purely periodic continued fractions
We know that periodic continued fractions represent quadratic irrationals; this article characterizes purely periodic continued fractions. We will use freely the results on convergents^{} to a continued fraction^{}.
Theorem 1.
(Galois) A quadratic irrational $t$ is represented by a purely periodic simple continued fraction if and only if $t\mathrm{>}\mathrm{1}$ and its conjugate^{} $s$ under the transformation $\sqrt{d}\mathrm{\mapsto}\mathrm{-}\sqrt{d}$ satisfies $$.
Proof.
Suppose first that $t$ is represented by a purely periodic continued fraction
$$t=[\overline{{a}_{0},{a}_{1},\mathrm{\dots},{a}_{r-1}}].$$ |
Note that ${a}_{0}\ge 1$ since it appears again in the continued fraction. Thus $t>1$. The ${r}^{\mathrm{th}}$ complete convergent is again $t$, so that we have
$$t=\frac{{p}_{r-2}+t{p}_{r-1}}{{q}_{r-2}+t{q}_{r-1}}$$ |
so that
$${q}_{r-1}{t}^{2}+({q}_{r-2}-{p}_{r-1})t-{p}_{r-2}=0$$ |
Consider the polynomial^{} $f(x)={q}_{r-1}{x}^{2}+({q}_{r-2}-{p}_{r-1})x-{p}_{r-2}$. $f(t)=0$, so the other root of $f(x)$ is the conjugate $s$ of $t$. But $f(-1)=({p}_{r-1}-{p}_{r-2})+({q}_{r-1}-{q}_{r-2})>0$ since the ${p}_{i}$ and the ${q}_{i}$ are both strictly increasing sequences^{}, while $$. Thus $s$ lies between $-1$ and $0$ and we are done.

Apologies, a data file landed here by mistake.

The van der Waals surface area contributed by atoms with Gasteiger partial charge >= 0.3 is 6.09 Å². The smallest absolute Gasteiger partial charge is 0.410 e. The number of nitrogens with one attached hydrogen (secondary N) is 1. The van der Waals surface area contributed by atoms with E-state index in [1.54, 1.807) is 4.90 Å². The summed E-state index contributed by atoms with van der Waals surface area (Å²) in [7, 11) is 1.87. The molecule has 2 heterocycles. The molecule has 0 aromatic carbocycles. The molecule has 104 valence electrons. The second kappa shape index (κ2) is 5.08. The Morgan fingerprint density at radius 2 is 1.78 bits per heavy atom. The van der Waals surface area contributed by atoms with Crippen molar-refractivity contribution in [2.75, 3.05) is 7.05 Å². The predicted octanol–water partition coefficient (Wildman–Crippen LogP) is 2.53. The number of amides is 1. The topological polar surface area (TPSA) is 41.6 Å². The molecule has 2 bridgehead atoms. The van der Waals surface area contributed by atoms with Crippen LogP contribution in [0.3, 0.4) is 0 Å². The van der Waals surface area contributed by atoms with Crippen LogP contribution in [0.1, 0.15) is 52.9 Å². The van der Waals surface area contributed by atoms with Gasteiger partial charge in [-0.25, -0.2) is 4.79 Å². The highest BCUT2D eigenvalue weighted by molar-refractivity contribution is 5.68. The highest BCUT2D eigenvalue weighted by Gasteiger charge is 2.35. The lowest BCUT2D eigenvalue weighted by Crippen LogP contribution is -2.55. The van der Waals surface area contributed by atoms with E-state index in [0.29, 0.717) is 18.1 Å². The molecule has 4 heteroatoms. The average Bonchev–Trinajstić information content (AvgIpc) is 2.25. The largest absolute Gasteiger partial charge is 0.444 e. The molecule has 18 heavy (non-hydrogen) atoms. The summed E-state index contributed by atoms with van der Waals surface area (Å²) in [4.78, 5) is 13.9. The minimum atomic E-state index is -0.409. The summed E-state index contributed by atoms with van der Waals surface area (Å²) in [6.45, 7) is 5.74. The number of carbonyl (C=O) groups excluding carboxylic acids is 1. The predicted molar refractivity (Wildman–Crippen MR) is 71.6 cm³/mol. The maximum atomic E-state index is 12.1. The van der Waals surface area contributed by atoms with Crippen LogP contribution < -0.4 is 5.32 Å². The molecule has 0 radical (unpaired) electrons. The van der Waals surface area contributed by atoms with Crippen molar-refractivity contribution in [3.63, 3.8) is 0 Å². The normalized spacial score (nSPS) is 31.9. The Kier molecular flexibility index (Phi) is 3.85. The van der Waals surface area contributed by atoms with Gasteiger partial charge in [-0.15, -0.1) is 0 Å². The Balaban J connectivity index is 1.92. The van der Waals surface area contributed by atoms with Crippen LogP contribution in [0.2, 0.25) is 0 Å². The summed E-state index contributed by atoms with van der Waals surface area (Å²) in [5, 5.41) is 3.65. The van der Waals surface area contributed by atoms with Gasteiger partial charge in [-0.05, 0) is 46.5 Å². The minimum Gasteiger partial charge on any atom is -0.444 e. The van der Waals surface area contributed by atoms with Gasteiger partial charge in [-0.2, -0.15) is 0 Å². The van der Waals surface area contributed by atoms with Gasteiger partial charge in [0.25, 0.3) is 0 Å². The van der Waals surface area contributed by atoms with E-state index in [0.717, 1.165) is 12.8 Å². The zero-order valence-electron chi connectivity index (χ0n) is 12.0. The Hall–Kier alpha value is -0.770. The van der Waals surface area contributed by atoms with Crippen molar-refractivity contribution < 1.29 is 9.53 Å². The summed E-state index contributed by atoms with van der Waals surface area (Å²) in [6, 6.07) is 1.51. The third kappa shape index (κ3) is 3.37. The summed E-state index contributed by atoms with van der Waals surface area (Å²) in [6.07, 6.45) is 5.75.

Now suppose that $t>1$ and $$, and let the continued fraction for $t$ be $[{a}_{0},{a}_{1},\mathrm{\dots}]$. Let ${t}_{n}$ be the ${n}^{\mathrm{th}}$ complete convergent of $t$, and ${s}_{n}=\overline{{t}_{n}}$. Thus ${s}_{0}=s$. Then
$$t={t}_{0}={a}_{0}+\frac{1}{{t}_{1}}$$ |
so that
$${s}_{0}=\overline{{t}_{0}}={a}_{0}+\frac{1}{\overline{{t}_{1}}}={a}_{0}+\frac{1}{{s}_{1}}$$ |
and thus
$$ |
so that $$. Inductively, we have $$ for all $n\ge 0$. Suppose now that the continued fraction for $t$ is not purely periodic, but rather has the form
$$t=[{a}_{0},{a}_{1},\mathrm{\dots},{a}_{k-1},\overline{{a}_{k},{a}_{k+1},\mathrm{\dots},{a}_{k+j-1}}]$$ |
for $k\ge 1$. Then ${t}_{k}={t}_{k+j}$ and so
$${t}_{k-1}-{t}_{k+j-1}=\left({a}_{k-1}+\frac{1}{{t}_{k}}\right)-\left({a}_{k+j-1}+\frac{1}{{t}_{k+j}}\right)={a}_{k-1}-{a}_{k+j-1}$$ |
But ${a}_{k-1}\ne {a}_{k+j-1}$, otherwise ${a}_{k-1}$ would have been the first element of the repeating period. Thus ${t}_{k-1}-{t}_{k+j-1}$ is a nonzero integer and thus ${s}_{k-1}-{s}_{k+j-1}$ is as well. But $$, which is a contradiction^{}. Thus $k=0$ and the continued fraction is purely periodic. ∎
References
- 1 A.M. Rockett & P. Szüsz, Continued Fractions, World Scientific Publishing, 1992.
Title | purely periodic continued fractions |
---|---|
Canonical name | PurelyPeriodicContinuedFractions |
Date of creation | 2013-03-22 18:04:44 |
Last modified on | 2013-03-22 18:04:44 |
Owner | rm50 (10146) |
Last modified by | rm50 (10146) |
Numerical id | 6 |
Author | rm50 (10146) |
Entry type | Theorem |
Classification | msc 11Y65 |
Classification | msc 11A55 |